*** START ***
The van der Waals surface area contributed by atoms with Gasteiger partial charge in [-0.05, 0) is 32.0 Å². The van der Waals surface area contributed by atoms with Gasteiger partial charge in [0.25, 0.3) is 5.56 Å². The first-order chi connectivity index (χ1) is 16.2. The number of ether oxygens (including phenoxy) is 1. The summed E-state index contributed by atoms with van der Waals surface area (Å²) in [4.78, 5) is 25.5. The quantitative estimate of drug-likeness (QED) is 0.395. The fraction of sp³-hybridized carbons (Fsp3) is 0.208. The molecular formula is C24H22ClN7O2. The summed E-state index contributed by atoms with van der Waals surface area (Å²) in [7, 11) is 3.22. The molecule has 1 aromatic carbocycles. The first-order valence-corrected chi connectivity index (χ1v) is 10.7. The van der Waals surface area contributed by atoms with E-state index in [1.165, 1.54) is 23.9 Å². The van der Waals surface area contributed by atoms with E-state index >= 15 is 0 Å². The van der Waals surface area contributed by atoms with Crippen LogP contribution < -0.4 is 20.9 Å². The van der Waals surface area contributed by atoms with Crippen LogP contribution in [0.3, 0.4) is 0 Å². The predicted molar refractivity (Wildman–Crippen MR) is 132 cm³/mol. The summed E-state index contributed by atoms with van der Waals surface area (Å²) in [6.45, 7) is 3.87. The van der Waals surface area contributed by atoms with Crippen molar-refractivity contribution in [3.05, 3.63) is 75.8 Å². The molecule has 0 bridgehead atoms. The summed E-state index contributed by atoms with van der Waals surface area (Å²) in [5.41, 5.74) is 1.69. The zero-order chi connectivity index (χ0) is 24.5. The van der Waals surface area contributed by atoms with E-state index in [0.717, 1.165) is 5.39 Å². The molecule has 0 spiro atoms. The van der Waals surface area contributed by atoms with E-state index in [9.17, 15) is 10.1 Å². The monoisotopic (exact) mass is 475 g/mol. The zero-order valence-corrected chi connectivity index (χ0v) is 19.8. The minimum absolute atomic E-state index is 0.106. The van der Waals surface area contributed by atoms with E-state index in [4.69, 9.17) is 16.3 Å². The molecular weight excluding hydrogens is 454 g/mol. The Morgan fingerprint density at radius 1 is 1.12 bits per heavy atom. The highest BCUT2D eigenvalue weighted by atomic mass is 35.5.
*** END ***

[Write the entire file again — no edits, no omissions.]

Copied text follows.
The van der Waals surface area contributed by atoms with Gasteiger partial charge in [-0.05, 0) is 32.0 Å². The van der Waals surface area contributed by atoms with Gasteiger partial charge in [0.25, 0.3) is 5.56 Å². The first-order chi connectivity index (χ1) is 16.2. The number of ether oxygens (including phenoxy) is 1. The summed E-state index contributed by atoms with van der Waals surface area (Å²) in [4.78, 5) is 25.5. The quantitative estimate of drug-likeness (QED) is 0.395. The fraction of sp³-hybridized carbons (Fsp3) is 0.208. The molecular formula is C24H22ClN7O2. The summed E-state index contributed by atoms with van der Waals surface area (Å²) in [7, 11) is 3.22. The molecule has 1 aromatic carbocycles. The first-order valence-corrected chi connectivity index (χ1v) is 10.7. The van der Waals surface area contributed by atoms with E-state index in [1.165, 1.54) is 23.9 Å². The van der Waals surface area contributed by atoms with E-state index >= 15 is 0 Å². The van der Waals surface area contributed by atoms with Crippen LogP contribution < -0.4 is 20.9 Å². The van der Waals surface area contributed by atoms with Crippen LogP contribution in [0.3, 0.4) is 0 Å². The predicted molar refractivity (Wildman–Crippen MR) is 132 cm³/mol. The summed E-state index contributed by atoms with van der Waals surface area (Å²) in [6.45, 7) is 3.87. The van der Waals surface area contributed by atoms with Crippen molar-refractivity contribution in [3.05, 3.63) is 75.8 Å². The molecule has 0 bridgehead atoms. The summed E-state index contributed by atoms with van der Waals surface area (Å²) in [5.41, 5.74) is 1.69. The zero-order chi connectivity index (χ0) is 24.5. The van der Waals surface area contributed by atoms with E-state index in [0.717, 1.165) is 5.39 Å². The molecule has 0 spiro atoms. The van der Waals surface area contributed by atoms with E-state index in [9.17, 15) is 10.1 Å². The monoisotopic (exact) mass is 475 g/mol. The zero-order valence-corrected chi connectivity index (χ0v) is 19.8. The minimum absolute atomic E-state index is 0.106. The van der Waals surface area contributed by atoms with E-state index in [4.69, 9.17) is 16.3 Å². The molecular weight excluding hydrogens is 454 g/mol. The Morgan fingerprint density at radius 1 is 1.12 bits per heavy atom. The highest BCUT2D eigenvalue weighted by atomic mass is 35.5.